Indian-funded ANASTU on brink of closure
KANDAHAR CITY (Pajhwok): Government’s negligence and other problems have pushed the Afghan National Agricultural Sciences and Technology University (ANASTU) in southern Kandahar province to the verge of closure.
Former president Hamid Karzai and Indian foreign minister Salman Khurshid inaugurated the university in February 2014 in the sprawling Tarnak farm.
At that time it was said students at the university would do doctorate and master’s level studies and both local and foreign teachers would be appointed.
But despite the passage of about two years, the university has been without leadership, library and laboratory, with the Ministry of Higher Education paying no head. So far 21 students have been enrolled in the university.
Nisar Ahmad, a student of the university, told Pajhwok Afghan News former Kandahar governor Dr. Toryalai Wesa was appointed as chancellor of the university at the beginning, but he had been busy dealing with provincial government’s affairs.
He said Wesa would rarely visit the university and had been unable to give special attention to the institute.
Few months ago when Wesa was replaced by a new governor, it was hoped he would now pay attention to the university, but he did not pay a single visit to the campus currently plagued by a number of administrative issue, the student said.
“Dr. Toryalai Wesa after his removal as the governor had been in Kabul for two or three months and then went to Canada, leaving the university without a leadership.”
He said the big problem was the Ministry of Higher Education’s inattention to the university as so far no official from the ministry had visited the campus.
He said the situation had created many problems for the university administrative staff and pushed the institute on the brink of closure.
He urged President Ashraf Ghani to rescue the university from being closed by resolving problems on the campus.
Another student, Asmatullah, had similar complaints. He said since the inauguration of the university two years ago, only 21 students had been enrolled, a process currently brought to a halt.
“The former Kandahar governor did not discharge his duty as chancellor of the university even for a single day. Previously all the affairs would be handled by vice-chancellor Dr. Rokhan Wolasmal, but he was recently appointed as Kandahar mayor.”
He said the real issue lied with the Ministry of Higher Education which did not want the university to be in Kandahar and thus ignoring it.
An official at the university administration, wishing to go unnamed, acknowledged the university was on the verge of closure.
He said former Indian Prime Minister Manmohan Singh had pledged the university’s establishment in 2011 when he visited Afghanistan and the project was said to be part of India’s $500 million assistance for Afghanistan.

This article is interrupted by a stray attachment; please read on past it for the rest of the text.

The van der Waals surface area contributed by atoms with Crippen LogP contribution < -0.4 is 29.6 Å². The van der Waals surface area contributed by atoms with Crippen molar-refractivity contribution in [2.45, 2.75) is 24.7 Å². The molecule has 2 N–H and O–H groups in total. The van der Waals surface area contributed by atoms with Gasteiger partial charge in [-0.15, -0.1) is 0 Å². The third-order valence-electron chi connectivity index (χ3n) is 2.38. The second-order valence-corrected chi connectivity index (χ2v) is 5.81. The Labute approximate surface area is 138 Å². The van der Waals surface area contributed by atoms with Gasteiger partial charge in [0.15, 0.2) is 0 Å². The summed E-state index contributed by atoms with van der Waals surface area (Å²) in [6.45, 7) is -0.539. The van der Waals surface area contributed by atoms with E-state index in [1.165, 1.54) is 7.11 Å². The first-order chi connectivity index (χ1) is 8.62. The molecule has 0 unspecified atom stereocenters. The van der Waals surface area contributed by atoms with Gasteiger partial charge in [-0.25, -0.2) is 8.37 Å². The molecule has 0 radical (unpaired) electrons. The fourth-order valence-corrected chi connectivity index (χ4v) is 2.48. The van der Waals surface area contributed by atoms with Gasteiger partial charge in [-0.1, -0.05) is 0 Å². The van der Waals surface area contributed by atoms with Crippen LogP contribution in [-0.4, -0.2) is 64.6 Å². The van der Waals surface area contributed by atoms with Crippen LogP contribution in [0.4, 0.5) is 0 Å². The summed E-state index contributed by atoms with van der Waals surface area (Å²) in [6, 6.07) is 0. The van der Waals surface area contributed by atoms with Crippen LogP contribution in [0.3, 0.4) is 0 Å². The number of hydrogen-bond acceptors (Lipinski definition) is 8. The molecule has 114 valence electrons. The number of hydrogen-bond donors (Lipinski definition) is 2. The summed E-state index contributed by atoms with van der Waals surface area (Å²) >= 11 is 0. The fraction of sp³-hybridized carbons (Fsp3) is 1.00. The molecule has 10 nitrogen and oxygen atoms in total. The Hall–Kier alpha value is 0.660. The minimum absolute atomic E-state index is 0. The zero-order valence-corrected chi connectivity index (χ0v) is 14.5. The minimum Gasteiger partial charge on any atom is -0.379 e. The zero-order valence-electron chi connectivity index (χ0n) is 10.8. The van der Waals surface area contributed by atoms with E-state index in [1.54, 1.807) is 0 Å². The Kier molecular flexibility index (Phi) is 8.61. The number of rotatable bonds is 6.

It had been pledged that until the university was fully established on the Tarnak research farm with $100 million Indian aid, its affairs would be run at the Canadian-built Agriculture and Livestock Institute in Kandahar City, he said, but added the university building’s reconstruction was yet to be launched.
About the importance of ANASTU, the official said agricultural research, extension and training were the three basic components developed countries had adopted to realise economic self-sufficiency. He said the entire nation had their eyes fixed on ANASTU.
He said countries who had adopted the three components formula had not only been able to achieve self-sufficiency but they fulfilled needs of other countries.
The official said it had been promised that 11 faculties would be established at the university and master’s degree and PhD classes would be launched for graduates from other agricultural universities.
He accused the Ministry of Higher Education of overlooking the university despite continued Indian assistance.
The university’s first-ever batch of 21 scientists had been trained for six months in the field of livestock management, crop protection, horticulture and agronomy and agriculture extension at the Indian Agricultural Research Institute (IARI)
But the official said the real issue was the absence of leadership, which needed to be resolved and affairs on the campus intensified.
He said they had time and again shared the university problems with the provincial administration, but there had been no positive response.
The governor’s spokesman, Samim Khpalwak, admitted the problems and said they would investigate the problems and would take measures to resolve them.
He said the provincial government was committed to keeping the university functional as it should be.
Former president Karzai during the university’s inauguration had said the institute would help Afghanistan achieve agricultural self-sufficiency and turn it into a huge centre of exports.
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